Do your chores asap! They build up and then they will eat up all of your weekends. Seriously… With 2 working parents, things can pile up fast. It took us a while to find a healthy rhythm for running the washing machine and dishwasher, picking up random toys, planning the next shopping trip, ordering stuff and making sure to prepare the next meal.

Right now our daughter is 17 months old and I started including here in my daily chores routine. Things will take longer but she has fun helping and being part of the process. She can sit in and dig through a pile of clothes while I prepare the next load of our washing machine. She loves taking things out of the dishwasher and handing them to me (I always remove all dangerous objects first, before I “unleash” her) and when I put up the wet clothing she eagerly gets the next piece or two for me from the basket with only a few pieces falling to the floor.

Delegate where possible

This next piece of advice might sound like a first world problem but think about hiring someone to help you cleaning and staying on top of things at home when money isn’t too tight. I wouldn’t have thought about this option in the past but we are now considering it. I would pay some money to have more time with my family not spent cleaning and

DON’T Stop Playing

I personally think one of the biggest mistakes many people make, when trying to be more successful, is getting rid of all regular playtime on their quest for maximum productivity… THIS DOES NOT WORK FOR EVERYONE!

For me, crossing 3 things from my daily todo list at 8 am after 30 minutes of sport, a healthy breakfast drink and a cold water shower might feel good once every few weeks and will make me feel accomplished and productive but this is by far nothing I could keep on doing day in and out.

I am not one of those overly productive super achievers. I can not and I do not want to get rid of all play in my pursuit of success and I’ll make the bold claim that neither are you.

During the week I try to find a healthy mix of late-night working and playing games with my wife. For us, nothing beats a round of Hearthstone, Divinity and sometimes we even dig out our old Diablo Accounts and start a new season character. If the little one falls asleep a bit earlier, maybe even pick out a good movie and make some popcorn.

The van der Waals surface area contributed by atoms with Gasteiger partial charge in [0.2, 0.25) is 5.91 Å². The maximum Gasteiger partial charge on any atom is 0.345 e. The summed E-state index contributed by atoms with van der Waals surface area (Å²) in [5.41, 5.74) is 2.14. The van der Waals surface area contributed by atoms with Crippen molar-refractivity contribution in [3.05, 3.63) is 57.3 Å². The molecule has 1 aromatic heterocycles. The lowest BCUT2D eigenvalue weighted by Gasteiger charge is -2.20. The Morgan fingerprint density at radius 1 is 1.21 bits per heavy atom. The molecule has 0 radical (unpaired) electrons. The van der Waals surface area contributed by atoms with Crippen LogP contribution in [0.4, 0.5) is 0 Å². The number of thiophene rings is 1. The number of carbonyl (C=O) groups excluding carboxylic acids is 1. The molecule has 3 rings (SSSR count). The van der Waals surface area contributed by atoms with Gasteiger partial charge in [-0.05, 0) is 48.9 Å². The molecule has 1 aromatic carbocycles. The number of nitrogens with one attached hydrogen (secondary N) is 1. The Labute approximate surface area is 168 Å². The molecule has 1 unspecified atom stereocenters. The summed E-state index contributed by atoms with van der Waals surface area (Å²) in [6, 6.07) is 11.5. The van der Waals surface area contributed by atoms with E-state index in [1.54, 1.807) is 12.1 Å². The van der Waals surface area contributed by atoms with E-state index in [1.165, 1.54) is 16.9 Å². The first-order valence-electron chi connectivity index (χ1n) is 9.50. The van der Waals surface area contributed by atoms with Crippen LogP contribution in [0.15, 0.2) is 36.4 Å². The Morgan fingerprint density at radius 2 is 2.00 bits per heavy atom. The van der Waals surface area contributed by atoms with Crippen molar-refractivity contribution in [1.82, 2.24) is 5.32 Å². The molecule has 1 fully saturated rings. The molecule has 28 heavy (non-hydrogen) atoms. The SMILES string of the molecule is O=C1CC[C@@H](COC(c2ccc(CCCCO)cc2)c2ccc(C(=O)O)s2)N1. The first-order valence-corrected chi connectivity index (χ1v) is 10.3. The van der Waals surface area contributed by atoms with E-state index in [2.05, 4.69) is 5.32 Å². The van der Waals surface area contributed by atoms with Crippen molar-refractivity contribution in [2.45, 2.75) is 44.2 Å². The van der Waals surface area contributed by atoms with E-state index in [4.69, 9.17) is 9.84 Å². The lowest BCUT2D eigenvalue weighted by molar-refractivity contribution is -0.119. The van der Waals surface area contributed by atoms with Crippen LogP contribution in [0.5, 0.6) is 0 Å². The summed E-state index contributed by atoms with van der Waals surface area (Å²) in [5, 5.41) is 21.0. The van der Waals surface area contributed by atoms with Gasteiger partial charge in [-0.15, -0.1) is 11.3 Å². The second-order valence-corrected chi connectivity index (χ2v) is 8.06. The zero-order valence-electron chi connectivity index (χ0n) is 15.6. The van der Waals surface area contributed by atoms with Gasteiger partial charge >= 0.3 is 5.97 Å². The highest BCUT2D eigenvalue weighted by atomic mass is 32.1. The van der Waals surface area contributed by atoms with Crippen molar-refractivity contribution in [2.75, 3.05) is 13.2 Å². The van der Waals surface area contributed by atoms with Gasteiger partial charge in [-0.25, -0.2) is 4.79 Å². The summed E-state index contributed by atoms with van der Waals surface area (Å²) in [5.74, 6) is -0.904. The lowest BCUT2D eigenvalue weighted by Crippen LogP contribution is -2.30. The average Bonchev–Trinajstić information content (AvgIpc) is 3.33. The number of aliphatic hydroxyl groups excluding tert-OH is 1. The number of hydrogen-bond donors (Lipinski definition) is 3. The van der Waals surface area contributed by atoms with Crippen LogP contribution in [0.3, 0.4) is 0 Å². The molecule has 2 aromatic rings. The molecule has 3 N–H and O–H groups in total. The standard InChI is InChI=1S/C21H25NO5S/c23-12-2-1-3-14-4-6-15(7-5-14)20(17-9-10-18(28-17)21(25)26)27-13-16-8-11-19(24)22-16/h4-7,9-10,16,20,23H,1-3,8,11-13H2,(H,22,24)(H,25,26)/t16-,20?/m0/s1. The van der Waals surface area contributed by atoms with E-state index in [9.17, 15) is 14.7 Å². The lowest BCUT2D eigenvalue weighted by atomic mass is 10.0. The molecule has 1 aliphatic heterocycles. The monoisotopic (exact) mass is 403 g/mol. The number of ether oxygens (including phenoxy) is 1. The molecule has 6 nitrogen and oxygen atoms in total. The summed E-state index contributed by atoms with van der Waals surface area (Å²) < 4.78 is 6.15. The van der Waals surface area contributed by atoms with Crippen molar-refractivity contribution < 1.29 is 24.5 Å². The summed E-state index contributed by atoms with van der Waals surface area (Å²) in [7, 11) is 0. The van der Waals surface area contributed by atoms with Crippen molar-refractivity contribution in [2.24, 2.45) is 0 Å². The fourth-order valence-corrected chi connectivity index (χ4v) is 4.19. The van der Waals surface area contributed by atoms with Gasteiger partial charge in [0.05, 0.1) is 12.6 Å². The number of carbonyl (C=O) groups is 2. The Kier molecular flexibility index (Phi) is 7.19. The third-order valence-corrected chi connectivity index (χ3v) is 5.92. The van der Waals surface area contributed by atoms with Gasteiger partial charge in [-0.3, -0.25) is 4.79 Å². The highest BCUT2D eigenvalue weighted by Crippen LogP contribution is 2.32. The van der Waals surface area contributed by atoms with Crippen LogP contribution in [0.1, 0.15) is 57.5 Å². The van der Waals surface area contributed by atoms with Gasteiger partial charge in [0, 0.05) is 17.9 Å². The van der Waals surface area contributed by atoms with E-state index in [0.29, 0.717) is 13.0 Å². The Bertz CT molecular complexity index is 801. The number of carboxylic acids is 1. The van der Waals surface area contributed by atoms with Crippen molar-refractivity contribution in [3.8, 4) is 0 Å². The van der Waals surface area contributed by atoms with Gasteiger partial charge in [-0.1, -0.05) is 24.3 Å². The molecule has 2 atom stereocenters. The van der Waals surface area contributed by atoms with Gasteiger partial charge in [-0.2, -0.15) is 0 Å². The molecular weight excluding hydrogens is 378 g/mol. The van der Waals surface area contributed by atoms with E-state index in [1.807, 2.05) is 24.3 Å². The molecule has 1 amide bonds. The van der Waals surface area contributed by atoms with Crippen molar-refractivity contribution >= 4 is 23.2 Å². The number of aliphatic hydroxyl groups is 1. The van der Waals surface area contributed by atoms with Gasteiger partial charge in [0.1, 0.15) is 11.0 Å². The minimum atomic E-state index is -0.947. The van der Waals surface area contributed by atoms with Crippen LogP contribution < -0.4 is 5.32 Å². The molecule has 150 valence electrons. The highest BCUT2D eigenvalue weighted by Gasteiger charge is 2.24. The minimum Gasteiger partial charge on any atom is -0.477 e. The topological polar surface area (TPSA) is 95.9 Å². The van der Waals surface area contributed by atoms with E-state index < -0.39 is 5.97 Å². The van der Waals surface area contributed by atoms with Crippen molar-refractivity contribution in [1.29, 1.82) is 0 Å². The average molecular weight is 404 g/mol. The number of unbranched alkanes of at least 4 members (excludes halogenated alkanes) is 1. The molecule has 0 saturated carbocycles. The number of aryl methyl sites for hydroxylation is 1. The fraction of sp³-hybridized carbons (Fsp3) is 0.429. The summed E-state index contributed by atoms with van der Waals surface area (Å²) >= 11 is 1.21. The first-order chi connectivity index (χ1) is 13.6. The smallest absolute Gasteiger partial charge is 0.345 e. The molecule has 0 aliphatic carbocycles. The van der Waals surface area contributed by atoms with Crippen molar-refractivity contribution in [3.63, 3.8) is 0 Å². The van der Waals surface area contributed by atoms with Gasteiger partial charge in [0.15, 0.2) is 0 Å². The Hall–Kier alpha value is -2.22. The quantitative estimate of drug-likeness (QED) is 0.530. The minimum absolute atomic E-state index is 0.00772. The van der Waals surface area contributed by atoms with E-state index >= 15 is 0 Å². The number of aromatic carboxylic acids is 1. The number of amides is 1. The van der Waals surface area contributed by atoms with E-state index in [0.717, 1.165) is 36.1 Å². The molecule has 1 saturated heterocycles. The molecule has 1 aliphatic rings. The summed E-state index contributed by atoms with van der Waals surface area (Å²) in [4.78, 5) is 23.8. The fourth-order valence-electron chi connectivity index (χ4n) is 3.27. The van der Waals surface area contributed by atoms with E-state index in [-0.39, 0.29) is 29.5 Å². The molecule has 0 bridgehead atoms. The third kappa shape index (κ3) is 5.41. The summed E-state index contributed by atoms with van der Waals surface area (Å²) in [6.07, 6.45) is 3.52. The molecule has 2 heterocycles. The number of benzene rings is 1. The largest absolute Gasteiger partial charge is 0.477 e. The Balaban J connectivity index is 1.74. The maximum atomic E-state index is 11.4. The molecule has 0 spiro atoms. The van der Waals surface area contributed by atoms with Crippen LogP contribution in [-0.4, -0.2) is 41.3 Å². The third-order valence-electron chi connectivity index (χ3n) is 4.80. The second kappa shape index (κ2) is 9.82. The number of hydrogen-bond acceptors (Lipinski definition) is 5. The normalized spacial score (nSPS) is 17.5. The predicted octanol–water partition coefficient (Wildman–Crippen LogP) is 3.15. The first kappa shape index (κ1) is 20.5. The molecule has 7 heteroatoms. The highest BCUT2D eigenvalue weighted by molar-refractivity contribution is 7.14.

I need this. We both need it. It’s good for clearing the head and recharging your creative energy. We don’t play games that grab you by the neck and drag you along for weeks on end. We stopped binging Netflix series and say no to MMO’s, no to subscription games and stuff where you are forced to play with strangers on the internet, form bonds, meet expectations. Don’t enter a new commitment.

DO Stay Healthy

Eat healthily! Sleep healthy! Yeah, right… I know, I know… You’ve got a kid keeping you up at night every now and then. Then, at least sleep as much as possible.

Try to form habits that help you manage your days. Make it a habit to eat a healthy breakfast in the morning. Make it a habit to go to bed early enough to be at least partly rested and relaxed the next day, even when you had to feed and put the child back to sleep in the middle of the night. Work out.

I started working out while spending time with our daughter. I’m going for longer walks with the dogs and her stroller and while we are in her playroom upstairs to create some space for my wife to get her work done undisturbed, I started incorporating exercises in our playtime. It’s amazing what you can do with a toddler that she will enjoy and still serves as an exercise for you.

Did anyone say Cross Fit? Guess I’m now one of those people, only with more drool (not mine) and fewer tires and sledgehammers. Also, the weight gradually increases as you get stronger. How convenient is that?

Split Up The Mental Workload

This is one thing I definitely need to work on, reducing the mental workload that my wife has.

If you don’t know the term, mental workload describes the constant task of keeping track of appointments, deadlines, events, groceries, cooking (planning in advance), bills, chores and more.

In many relationships, the mental workload is still resting heavily on the shoulders of wives and with kids at home, this often increases.

To help you and your partner to stay on good terms while locked in at home with work and kids and everything else, try to share the mental workload. It would have been a good idea before Covid-19 started but now more than ever, this can make or break your relationship with your partner and second hand with your kid(s) as well.

Find a good balance of who is responsible for what. I’m not good at tracking tasks in my head, something my wife seems to have managed all too well. For way too long I took for granted that those things are taken care of. I’m now working with a special shared calendar that I manage and developed a small 5 stack system for all the paperwork that comes with taxes, bills, contracts, applications, kindergarten, vaccinations and all that.

Whatever You Do, It Will Be Tough But Worth It

All in all, you can find ways to make it work, even with your kids at home most all of the time and both of you working. Just make sure to never direct any anger or frustration about issues at work towards your children. This might sound like a no brainer but one is way too quick with venting or showing frustration about things not going well and children take these things in, even if you did not mean to direct it at them.

Make sure you create a warm, loving and healthy place for them to grow up in.

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- Game Theory behind Incremental Games
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I’m a Web / App Developer & father 👨‍👩‍👧 doing freelance and part-time agency work since 2003, 💻 building stuff on the side 🕹 and attending conferences 🎟